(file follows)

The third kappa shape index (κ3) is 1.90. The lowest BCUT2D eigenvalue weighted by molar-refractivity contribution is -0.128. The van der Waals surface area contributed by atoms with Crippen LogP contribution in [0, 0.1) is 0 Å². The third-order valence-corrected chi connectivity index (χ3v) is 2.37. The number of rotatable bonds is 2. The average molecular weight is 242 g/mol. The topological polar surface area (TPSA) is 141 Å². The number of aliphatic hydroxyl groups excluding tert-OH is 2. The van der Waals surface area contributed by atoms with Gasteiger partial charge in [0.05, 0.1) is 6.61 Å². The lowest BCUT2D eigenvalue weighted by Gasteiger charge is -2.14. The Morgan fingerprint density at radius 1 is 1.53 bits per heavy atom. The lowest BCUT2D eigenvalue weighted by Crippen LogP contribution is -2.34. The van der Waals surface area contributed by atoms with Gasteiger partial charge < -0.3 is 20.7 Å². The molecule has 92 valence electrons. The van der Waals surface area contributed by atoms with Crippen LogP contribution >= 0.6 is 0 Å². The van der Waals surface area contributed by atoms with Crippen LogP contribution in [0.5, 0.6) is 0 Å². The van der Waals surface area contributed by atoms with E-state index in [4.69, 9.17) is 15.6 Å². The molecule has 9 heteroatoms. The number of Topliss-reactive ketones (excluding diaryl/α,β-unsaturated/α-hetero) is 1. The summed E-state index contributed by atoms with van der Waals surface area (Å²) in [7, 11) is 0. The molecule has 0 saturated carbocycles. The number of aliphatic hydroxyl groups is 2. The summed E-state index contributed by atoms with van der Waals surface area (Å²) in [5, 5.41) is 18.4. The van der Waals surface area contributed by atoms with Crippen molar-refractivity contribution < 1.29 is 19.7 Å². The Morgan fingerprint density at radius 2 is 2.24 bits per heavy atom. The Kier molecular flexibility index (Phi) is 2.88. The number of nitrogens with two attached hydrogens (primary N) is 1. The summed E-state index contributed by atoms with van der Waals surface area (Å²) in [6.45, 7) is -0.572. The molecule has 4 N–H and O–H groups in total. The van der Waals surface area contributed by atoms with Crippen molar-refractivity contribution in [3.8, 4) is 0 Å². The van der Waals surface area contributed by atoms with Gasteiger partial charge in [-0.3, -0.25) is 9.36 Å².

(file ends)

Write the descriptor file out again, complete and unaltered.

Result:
The third kappa shape index (κ3) is 1.90. The lowest BCUT2D eigenvalue weighted by molar-refractivity contribution is -0.128. The van der Waals surface area contributed by atoms with Crippen LogP contribution in [0, 0.1) is 0 Å². The third-order valence-corrected chi connectivity index (χ3v) is 2.37. The number of rotatable bonds is 2. The average molecular weight is 242 g/mol. The topological polar surface area (TPSA) is 141 Å². The number of aliphatic hydroxyl groups excluding tert-OH is 2. The van der Waals surface area contributed by atoms with Gasteiger partial charge in [0.05, 0.1) is 6.61 Å². The lowest BCUT2D eigenvalue weighted by Gasteiger charge is -2.14. The Morgan fingerprint density at radius 1 is 1.53 bits per heavy atom. The lowest BCUT2D eigenvalue weighted by Crippen LogP contribution is -2.34. The van der Waals surface area contributed by atoms with Gasteiger partial charge < -0.3 is 20.7 Å². The molecule has 92 valence electrons. The van der Waals surface area contributed by atoms with Crippen LogP contribution >= 0.6 is 0 Å². The van der Waals surface area contributed by atoms with Crippen LogP contribution in [0.5, 0.6) is 0 Å². The van der Waals surface area contributed by atoms with E-state index in [4.69, 9.17) is 15.6 Å². The molecule has 9 heteroatoms. The number of Topliss-reactive ketones (excluding diaryl/α,β-unsaturated/α-hetero) is 1. The summed E-state index contributed by atoms with van der Waals surface area (Å²) in [7, 11) is 0. The molecule has 0 saturated carbocycles. The number of aliphatic hydroxyl groups is 2. The summed E-state index contributed by atoms with van der Waals surface area (Å²) in [5, 5.41) is 18.4. The van der Waals surface area contributed by atoms with Crippen molar-refractivity contribution < 1.29 is 19.7 Å². The Morgan fingerprint density at radius 2 is 2.24 bits per heavy atom. The Kier molecular flexibility index (Phi) is 2.88. The number of nitrogens with two attached hydrogens (primary N) is 1. The summed E-state index contributed by atoms with van der Waals surface area (Å²) in [6.45, 7) is -0.572. The molecule has 4 N–H and O–H groups in total. The van der Waals surface area contributed by atoms with Crippen molar-refractivity contribution in [3.8, 4) is 0 Å². The van der Waals surface area contributed by atoms with Gasteiger partial charge in [-0.3, -0.25) is 9.36 Å².